In Matt 13:1-23 Jesus tells the Parable of the Sower.

This is a parable about spreading the gospel. The sower in the story represents the messenger, the communicator. The seed is the message, the truth. If someone told this parable today it probably would go something like this. Four sowers went out to sow. Four preachers went out to preach. The first was decidedly boring. He quoted dead guys. He used theological jargon. Everyone in the audience fell asleep. The second preacher was a little better. At least he traded in the old KJV for a newer translation. But his sermon was too long, far, far too long. This is the twenty-first century; we’re used to commercial breaks and Twitter. If you want to keep our attention, get your sermon as close as possible to 140 characters. The third preacher almost had us with his wonderful stories, but he could have used an occasional joke. The mood needs to stay light; we’re not looking for anything too serious. After all, this is church. The fourth guy was good. Easy on the eyes. Conversational delivery. Multiple references to pop culture. Jokes. Stories. Sprinkle in a little Bible. And all in 7 minutes! This guy had us ready to sign on the dotted line.

Satire aside, if told by a church leadership expert today, the emphasis in the parable probably would be on the sower, the communicator: this type of presentation will virtually guarantee these results. I don’t mean to suggest that sermon preparation and delivery are unimportant. In most cases, the difference between bad sermons and good sermons is the preparation of the preacher. But when Jesus tells the Parable of the Sower he is getting at something altogether different. As he tells the story, there is only one sower. The one sower scatters seed on four types of soil, and he gets different results, mostly negative results. In Jesus’ version of the story, the problem is not the communicator, nor is it the message; the problem is the soil, which represents the human heart. Only the seed that falls on the final soil, the “good soil,” takes root and produces an abundance of fruit. We see in the other type of soil something that appears for a while to be a positive result, but it does not last. The parable provides a sober reminder that even the most enthusiastic outward response to the gospel is no guarantee that a person is a genuine follower of Christ. For Jesus, a profession of faith must be accompanied by perseverance in the faith. And it is only when the word penetrates the heart of the hearer that he or she will persevere. As one of my favorite theologians says, “Words are impotent unless and until hearers take them in and give them a home. The word must be taken to heart: ‘incardiated’” (Vanhoozer, Faith Speaking Understanding).

How does the truth find a home in the heart?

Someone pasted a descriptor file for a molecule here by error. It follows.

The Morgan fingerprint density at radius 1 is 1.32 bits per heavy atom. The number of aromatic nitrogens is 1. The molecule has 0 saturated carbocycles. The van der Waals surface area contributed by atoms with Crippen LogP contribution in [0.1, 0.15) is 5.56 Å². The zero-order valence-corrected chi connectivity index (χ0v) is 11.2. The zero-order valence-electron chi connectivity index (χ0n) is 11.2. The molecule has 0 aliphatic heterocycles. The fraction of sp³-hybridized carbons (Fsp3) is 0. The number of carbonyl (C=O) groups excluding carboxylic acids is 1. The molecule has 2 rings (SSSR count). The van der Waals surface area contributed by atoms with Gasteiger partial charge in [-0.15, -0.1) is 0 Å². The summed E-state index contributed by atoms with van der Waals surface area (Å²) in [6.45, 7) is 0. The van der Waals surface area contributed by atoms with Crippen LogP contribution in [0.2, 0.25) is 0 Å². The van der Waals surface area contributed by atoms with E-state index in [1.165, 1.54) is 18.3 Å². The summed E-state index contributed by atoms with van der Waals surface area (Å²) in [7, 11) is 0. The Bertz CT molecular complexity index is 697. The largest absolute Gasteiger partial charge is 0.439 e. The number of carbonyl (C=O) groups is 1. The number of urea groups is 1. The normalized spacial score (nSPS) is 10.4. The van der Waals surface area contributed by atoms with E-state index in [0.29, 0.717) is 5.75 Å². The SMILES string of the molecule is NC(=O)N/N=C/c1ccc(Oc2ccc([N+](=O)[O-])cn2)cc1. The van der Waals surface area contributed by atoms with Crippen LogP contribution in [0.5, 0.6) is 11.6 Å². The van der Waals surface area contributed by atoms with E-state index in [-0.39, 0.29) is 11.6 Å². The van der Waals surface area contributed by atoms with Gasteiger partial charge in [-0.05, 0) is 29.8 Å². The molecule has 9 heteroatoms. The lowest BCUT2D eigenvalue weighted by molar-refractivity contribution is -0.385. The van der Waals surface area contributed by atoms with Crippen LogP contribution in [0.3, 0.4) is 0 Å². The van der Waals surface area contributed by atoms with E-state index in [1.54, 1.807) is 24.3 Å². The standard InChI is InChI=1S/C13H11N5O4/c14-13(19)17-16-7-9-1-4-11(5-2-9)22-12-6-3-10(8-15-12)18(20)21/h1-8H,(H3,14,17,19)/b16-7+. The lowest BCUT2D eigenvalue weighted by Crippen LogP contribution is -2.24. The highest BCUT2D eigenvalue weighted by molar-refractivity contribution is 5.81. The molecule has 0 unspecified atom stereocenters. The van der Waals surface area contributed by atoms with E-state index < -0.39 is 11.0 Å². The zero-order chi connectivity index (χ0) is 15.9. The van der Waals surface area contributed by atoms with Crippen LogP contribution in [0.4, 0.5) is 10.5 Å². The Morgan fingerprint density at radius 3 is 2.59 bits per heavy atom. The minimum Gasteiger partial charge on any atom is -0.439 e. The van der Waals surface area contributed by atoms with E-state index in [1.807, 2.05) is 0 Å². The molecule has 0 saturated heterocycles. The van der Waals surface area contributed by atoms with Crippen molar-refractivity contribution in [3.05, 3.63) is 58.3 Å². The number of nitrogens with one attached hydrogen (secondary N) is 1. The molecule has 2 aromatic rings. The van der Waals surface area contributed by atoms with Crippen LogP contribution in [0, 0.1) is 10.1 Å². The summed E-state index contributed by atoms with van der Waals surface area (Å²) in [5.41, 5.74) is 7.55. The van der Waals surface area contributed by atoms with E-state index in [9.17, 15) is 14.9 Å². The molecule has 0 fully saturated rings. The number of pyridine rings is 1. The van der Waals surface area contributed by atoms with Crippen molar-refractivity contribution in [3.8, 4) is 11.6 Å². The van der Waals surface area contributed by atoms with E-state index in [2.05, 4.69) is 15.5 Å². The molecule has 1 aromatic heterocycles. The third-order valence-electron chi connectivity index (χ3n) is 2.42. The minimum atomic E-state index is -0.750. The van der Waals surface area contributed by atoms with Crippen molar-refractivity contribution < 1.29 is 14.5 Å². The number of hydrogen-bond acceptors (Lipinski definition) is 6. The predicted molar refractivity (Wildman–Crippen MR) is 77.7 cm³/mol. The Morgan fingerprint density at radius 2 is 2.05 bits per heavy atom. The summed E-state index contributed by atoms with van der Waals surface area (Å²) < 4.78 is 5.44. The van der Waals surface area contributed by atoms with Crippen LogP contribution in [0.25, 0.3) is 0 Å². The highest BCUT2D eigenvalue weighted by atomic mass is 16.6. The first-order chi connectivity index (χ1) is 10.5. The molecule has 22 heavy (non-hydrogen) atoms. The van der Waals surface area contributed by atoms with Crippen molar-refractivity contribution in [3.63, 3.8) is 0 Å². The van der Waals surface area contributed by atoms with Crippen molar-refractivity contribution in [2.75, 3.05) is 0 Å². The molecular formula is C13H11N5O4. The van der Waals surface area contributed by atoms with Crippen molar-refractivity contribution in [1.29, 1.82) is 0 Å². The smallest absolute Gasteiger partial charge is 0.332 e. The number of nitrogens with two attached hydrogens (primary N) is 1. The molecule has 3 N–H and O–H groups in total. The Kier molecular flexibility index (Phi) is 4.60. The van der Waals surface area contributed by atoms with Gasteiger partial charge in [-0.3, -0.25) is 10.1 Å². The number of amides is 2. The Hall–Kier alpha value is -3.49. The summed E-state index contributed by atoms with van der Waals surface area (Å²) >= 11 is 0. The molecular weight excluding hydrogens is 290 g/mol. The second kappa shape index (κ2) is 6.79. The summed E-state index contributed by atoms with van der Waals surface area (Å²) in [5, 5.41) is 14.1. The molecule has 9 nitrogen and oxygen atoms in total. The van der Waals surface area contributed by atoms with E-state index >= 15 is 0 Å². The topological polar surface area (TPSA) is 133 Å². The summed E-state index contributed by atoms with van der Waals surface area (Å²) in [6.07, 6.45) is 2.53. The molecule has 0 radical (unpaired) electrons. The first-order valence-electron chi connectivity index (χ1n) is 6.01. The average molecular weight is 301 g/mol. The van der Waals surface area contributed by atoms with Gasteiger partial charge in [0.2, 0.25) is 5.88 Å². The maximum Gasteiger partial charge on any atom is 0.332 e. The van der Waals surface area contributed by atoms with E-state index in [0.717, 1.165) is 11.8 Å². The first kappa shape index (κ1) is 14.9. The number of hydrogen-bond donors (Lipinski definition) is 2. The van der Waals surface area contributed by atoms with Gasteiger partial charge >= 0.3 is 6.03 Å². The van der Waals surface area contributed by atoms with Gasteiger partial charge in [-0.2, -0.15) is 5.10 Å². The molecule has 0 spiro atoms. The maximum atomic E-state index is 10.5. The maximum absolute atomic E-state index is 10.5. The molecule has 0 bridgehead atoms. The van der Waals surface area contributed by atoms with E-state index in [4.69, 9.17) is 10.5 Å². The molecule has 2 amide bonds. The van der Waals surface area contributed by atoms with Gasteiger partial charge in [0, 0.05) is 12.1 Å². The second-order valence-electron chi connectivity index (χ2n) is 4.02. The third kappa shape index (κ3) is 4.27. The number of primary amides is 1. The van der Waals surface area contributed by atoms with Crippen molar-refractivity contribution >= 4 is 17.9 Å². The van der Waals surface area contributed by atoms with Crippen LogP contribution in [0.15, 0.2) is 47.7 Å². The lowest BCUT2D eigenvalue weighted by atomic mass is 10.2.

Our explanation must begin with this point: Not by our power. You and I do not possess the ability to carry the gospel—the good news of what Christ has accomplished for sinners in his life, death, and resurrection—into the hearts of people. I cannot work the gospel into your heart. You cannot work the gospel into the heart of your spouse, your child, or your next-door neighbor. This is at once freeing and frightening. It’s frightening because we like to be in control of things, and basically what I’m saying is that we do not have control of true conversion. But it’s also freeing. If you have been living with guilt, a feeling of failure because your child or someone close to you is not presently walking in the truth, then you have placed on your own back a burden God never intended you to bear. You cannot convert your child, grandchild, sibling, or friend. This does not mean that you and I have no part to play in the conversion process. In Romans 10, Paul explains, “‘Everyone who calls on the name of the Lord will be saved.’ How then will they call on him in whom they have not believed? And how are they to believe in him of whom they have never heard?” That’s our part. Our task is to get the gospel from our mouths to their ears, but only God can address their hearts. Only the Holy Spirit can guide people into the truth; only he can guide the truth into people.

What, then, are we to do about those people we know who have never responded positively to the gospel? And what about those whose profession of faith has not been accompanied by perseverance?

I have two simple words for us: presence and prayer. First, be a faithful gospel presence. Share the message of Jesus and show the love of Jesus. The best evangelism is not door-to-door, but life on life. Exercise a ministry of presence. Walk through life with that person who is need of the Lord. Show him that you care about him. Show her that you enjoy her company. You will find an excellent example of this in Larry Taunton’s new book, The Faith of Christopher Hitchens: The Restless Soul of the Word’s Most Notorious Atheist. This powerful book shows us that, though “it does not depend on us that the gospel be believed, there is much we can do toward making the gospel respected.”

Second, pray. Pray for God to intervene in a way that you and I cannot. Pray for the Holy Spirit to plant the truth of the gospel deep within their hearts, ensuring that it remains there. We know God is able to do this, because he has done it for us. So never stop praying. Pray that God will do for them what he did for Lydia, the woman we meet in Acts 16. Lydia heard the preaching of the gospel, and the Lord opened her heart to receive the message.

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